Problems caused by idling
There are a number of problems associated with idling:
Even if the vehicle isn’t moving, if the engine is running, gas and oil are being consumed. With fuel prices as high as they are, few of us can afford to be wasteful. But we are – and to a startling extent! A recent study suggests that during the winter, Canadians idle their vehicles for a combined total of more than 75 million minutes a day, the same as one vehicle idling for 144 years. If every driver of a light-duty vehicle in Canada avoided idling for just 5 minutes we would save 1.9 million litres of fuel worth more than $1.9 million.
Vehicle idling is a great concern to for many businesses and industries, particularly those that have fleets of vehicles for moving goods or people. The average long-haul truck idles away up to $1,790 in profits a year.
It’s bad for breathing
Burning fossil fuels like gas and oil produce emissions that aggravate existing heart and lung diseases, and cause respiratory illnesses. For example, two common tailpipe emissions – hydrocarbons and nitrogen oxides – react to form ground-level ozone. Ozone irritates and inflames the respiratory tract.
Do you know anyone with asthma? They’ll thank you for not uselessly idling your car. Ground-level ozone has been implicated as a bronchoconstrictor, causing airways to shrink or close, precipitating deadly asthma attacks. According to Health Canada, more than 16,000 Canadians die prematurely every year because of air pollution.
It’s bad for children
Children are particularly vulnerable to poor air quality – they breathe faster than adults and inhale more air per pound of body weight. Air pollution tends to be worse in the late afternoon, precisely when driving parents gather to pick up their children, who excitedly rush from school into clouds of exhaust from idling vehicles. Idling vehicles are also a safety issue. Children are unaware of a vehicles intent when it sits idling.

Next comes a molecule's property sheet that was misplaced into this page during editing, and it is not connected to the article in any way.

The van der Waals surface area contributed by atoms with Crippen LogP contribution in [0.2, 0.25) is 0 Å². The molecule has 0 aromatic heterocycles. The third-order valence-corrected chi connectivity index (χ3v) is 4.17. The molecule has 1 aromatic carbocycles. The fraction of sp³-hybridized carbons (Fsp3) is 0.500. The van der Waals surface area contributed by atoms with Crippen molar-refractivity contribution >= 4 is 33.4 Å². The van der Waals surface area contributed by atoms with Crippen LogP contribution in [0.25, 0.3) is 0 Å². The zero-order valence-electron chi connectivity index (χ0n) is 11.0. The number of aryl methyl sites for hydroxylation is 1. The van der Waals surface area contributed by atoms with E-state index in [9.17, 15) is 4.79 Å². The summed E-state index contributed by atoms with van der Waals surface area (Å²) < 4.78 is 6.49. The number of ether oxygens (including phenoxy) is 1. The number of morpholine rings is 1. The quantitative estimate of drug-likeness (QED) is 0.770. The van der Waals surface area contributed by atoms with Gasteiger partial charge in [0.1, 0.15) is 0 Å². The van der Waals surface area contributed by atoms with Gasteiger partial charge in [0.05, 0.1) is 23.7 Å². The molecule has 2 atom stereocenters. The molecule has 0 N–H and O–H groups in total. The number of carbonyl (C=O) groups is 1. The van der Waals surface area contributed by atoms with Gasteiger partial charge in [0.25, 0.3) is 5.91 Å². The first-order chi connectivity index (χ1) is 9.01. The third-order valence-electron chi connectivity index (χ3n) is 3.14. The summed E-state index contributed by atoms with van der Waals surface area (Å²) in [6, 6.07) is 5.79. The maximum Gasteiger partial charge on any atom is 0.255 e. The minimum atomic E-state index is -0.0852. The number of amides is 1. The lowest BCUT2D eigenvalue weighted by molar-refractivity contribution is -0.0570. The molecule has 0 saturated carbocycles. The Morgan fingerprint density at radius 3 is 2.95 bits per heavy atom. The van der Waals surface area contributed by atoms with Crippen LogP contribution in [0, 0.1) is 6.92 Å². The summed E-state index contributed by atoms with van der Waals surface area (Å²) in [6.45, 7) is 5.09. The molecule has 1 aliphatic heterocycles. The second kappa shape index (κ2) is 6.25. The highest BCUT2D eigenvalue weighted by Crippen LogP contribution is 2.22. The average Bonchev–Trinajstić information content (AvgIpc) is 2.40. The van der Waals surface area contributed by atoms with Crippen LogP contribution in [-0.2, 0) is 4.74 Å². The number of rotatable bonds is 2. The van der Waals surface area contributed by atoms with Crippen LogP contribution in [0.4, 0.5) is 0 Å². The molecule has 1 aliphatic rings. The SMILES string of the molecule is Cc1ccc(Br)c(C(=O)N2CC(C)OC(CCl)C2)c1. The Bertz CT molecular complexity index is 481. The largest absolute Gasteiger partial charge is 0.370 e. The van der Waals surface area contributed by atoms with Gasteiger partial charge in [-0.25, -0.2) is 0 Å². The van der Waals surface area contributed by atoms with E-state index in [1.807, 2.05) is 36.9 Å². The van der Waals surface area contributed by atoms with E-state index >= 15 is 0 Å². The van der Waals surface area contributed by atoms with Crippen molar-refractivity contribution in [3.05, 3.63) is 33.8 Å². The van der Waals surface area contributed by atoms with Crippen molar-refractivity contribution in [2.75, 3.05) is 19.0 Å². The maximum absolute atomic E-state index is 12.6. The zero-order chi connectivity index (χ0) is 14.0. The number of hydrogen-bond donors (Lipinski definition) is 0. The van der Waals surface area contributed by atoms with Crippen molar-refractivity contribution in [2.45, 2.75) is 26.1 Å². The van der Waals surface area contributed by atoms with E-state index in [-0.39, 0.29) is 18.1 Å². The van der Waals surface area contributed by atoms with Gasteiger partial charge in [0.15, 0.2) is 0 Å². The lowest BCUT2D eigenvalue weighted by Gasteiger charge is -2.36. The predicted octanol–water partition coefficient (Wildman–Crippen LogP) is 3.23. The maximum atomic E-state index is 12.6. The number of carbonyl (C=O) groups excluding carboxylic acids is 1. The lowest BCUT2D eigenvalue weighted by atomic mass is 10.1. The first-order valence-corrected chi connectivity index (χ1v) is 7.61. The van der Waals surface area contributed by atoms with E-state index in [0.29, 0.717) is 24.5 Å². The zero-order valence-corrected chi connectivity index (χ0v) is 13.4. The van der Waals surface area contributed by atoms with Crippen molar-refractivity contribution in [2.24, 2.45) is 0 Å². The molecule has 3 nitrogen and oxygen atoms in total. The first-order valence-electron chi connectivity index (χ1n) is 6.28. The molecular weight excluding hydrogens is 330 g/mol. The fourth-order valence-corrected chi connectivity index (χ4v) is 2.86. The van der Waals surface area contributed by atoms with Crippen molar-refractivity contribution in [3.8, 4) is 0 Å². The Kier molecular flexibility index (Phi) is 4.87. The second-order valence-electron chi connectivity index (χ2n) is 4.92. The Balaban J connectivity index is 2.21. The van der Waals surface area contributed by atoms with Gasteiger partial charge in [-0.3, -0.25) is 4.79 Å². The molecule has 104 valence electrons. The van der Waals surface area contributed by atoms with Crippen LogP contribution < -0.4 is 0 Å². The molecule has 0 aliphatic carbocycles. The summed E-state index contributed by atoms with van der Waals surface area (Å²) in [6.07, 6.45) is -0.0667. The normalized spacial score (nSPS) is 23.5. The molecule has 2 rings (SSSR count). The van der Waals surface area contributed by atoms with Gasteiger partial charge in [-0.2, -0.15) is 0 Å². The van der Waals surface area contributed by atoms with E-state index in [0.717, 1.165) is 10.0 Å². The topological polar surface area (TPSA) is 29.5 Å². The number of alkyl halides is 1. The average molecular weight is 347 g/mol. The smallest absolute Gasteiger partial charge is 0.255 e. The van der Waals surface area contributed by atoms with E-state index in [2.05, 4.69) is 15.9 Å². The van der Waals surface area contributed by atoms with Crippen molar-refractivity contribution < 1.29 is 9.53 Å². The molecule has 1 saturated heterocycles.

Contrary to popular belief, idling is not an effective way to warm up your vehicle, even in cold weather. The best way to do this is to drive. In fact, with today’s modern engines, you need no more than 30 seconds of idling on winter days before driving away.
Idling only warms the engine, not the wheel bearings, steering, suspension, transmission, and tires. These parts also need to be warmed up, and the only way to do that is to get the vehicle moving.
Idling isn’t good for your vehicle. Here’s why: an idling engine is not operating at its peak temperature, which means fuel combustion is incomplete. This leaves fuel residues that can condense on cylinder walls, where they contaminate oil and damage engine components such as spark plugs. When spark plugs are fouled, fuel consumption increases by 4 to 5 percent. Finally, idling can allow water to condense in the vehicle’s exhaust, causing rust in the exhaust system. As if the mean, salty winter roads weren’t enough to corrode your muffler to flaky brown bits.
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